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Balancing elementary steps for boosting alkaline hydrogen evolution

Science China Press


IMAGE: (a) Schematic illustration of alkaline HER on Ni/NiO heterosurfaces. (b) Schematic dependence of alkaline HER activity on the surface compositions of Ni/NiO heterosurfaces. (d) Polarization curves and (e) the relationship... view more 

Credit: ©Science China Press

Electrocatalytic reaction, like other heterogenous catalytic reaction, commonly consists of multiple elementary reaction steps. For example, alkaline hydrogen evolution reaction (HER) involves: H2O + e- ?Had + OH- (Volmer step) and H2O + Had + e- ? H2 + OH- (Heyrovsky step) or Had + Had ? H2 (Tafel step). Compared with acidic HER, the Volmer step in alkaline electrolyte requires appropriate water molecule adsorption energy and extra energy to dissociate water molecule, leading to much slower kinetics. Designing the multiple active sites on catalyst surface for targeting each elementary step and investigating their influence on electrocatalytic performance would provide new insights into the electrocatalytic process and advance the design of efficient electrocatalysts, although it is still challenging and has not received much attention yet.

Recently, Professors Jin-Song Hu and Li-Jun Wan from Institute of Chemistry, Chinese Academy of Sciences and their collaborators designed the nanocrystals with tunable Ni/NiO heterosurfaces to target Volmer and Heyrovsky/Tafel steps in the alkaline hydrogen evolution reaction (HER) and discovered that such bicomponent active sites on the surface should be balanced for promoting HER performance.

The DFT calculations were firstly performed and predicted that NiO can accelerate the dissociation of water (Volmer step) while metallic Ni can promote the formation of H2 from adsorbed hydrogen Had (Heyrovsky/Tafel step). A series of well-dispersed Ni/NiO nanocrystals model catalysts were subsequently synthesized by preparing Ni nanocrystals, followed by natural oxidation. The surface Ni/NiO ratios of these nanocrystals could be regulated by controlling the nanocrystal size since the natural oxidation of Ni nanocrystal is dependent on its size. The existence of Ni/NiO heterogeneous interface was evidenced by means of spherical aberration electron microscopy, low-energy electron energy loss spectroscopy and Raman spectroscopy. The X-ray photoelectron spectroscopic analyses gave the surface Ni/NiO ratios from 0% to 59.5% as the nanocrystal size increased from 0.7 nm to 6.1 nm. The systematic electrochemical tests showed that the activity of alkaline HER was in a volcanic-shape relationship with the Ni/NiO ratio for these nanocrystals. The nanocrystal with an average size of 3.8 nm and a surface Ni/NiO ratio of 23.7% delivered the best HER activity in terms of a low overpotential of only 90 mV at 10 mA cm-2 and a small Tafel slope of 41 mV dec-1. Such performance is superior to other Ni-based analogues. The turnover frequency (TOF) calculations corroborated the fastest reaction at this Ni/NiO ratio. In contrast, when the Ni/NiO ratio on the surface of the nanocrystals decreased or increased, the alkaline HER performance decreased accordingly.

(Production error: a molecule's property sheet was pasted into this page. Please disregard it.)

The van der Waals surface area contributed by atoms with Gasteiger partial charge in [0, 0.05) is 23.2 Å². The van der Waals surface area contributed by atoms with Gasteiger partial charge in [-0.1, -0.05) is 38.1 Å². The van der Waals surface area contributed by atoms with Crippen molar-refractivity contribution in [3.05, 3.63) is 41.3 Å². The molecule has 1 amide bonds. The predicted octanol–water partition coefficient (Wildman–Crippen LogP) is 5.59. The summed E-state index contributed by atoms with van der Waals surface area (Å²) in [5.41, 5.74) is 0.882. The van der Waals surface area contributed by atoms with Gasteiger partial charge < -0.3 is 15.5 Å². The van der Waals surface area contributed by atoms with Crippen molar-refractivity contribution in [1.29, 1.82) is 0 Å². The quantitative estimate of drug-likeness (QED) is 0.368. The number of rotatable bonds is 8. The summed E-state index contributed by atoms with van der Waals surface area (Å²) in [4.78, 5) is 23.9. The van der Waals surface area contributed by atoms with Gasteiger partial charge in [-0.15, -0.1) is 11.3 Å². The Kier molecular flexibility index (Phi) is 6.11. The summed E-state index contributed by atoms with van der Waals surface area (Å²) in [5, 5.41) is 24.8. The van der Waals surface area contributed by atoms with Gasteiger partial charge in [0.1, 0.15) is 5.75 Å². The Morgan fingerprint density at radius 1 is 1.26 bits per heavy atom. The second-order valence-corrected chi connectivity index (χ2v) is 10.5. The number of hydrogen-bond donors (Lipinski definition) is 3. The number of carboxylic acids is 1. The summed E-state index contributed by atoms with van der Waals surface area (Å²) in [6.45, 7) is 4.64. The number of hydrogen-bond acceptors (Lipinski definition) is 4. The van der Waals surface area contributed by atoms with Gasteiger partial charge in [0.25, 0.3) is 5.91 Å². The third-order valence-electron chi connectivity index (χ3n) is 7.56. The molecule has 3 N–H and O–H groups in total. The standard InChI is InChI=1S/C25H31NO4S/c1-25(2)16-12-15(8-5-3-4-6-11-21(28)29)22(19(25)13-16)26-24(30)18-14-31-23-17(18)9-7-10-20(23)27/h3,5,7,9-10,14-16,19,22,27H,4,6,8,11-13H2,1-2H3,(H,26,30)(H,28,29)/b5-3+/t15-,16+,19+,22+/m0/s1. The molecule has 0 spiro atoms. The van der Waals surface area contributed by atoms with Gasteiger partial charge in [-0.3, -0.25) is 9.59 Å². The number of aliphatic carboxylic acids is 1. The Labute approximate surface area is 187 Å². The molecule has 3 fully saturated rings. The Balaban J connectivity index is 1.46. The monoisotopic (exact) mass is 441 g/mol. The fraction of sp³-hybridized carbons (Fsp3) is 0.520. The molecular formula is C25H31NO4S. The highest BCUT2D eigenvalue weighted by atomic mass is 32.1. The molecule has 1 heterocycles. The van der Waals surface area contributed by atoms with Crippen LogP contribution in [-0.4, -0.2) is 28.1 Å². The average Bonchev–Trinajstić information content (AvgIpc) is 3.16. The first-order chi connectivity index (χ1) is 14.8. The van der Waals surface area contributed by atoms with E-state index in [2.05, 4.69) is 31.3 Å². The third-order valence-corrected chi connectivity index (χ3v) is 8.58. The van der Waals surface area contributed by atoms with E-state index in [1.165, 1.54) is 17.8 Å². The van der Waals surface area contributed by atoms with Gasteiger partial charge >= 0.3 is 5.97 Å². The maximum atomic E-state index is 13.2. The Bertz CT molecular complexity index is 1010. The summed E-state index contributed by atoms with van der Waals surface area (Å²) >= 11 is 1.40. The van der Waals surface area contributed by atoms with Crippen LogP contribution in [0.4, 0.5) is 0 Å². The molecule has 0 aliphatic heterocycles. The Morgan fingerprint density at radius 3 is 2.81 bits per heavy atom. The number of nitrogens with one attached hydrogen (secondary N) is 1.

Moreover, in order to exclude the influence from nanocrystal size, the authors further post-oxidized the same catalysts to modulate the surface Ni/NiO ratios. Electrochemical tests drew the similar conclusions that when the surface Ni/NiO ratio was about 20%, the catalyst presented the best alkaline HER performance.

This work suggest that integrating multiple component active sites with suitable composition ratio is effective for balancing elementary reaction steps and thus promoting the alkaline HER. The findings might guide the exploration of efficient electrocatalysts for HER and other heterogenous catalytic reactions.


See the article:

Steering Elementary Steps towards Efficient Alkaline Hydrogen Evolution via Size-Dependent Ni/NiO Nanoscale Heterosurfaces. Lu Zhao, Yun Zhang, Zhonglong Zhao, Qing-Hua Zhang, Lin-Bo Huang, Lin Gu, Gang Lu, Jin-Song Hu,* Li-Jun Wan*

Natl Sci Rev. 2019, nwz145.

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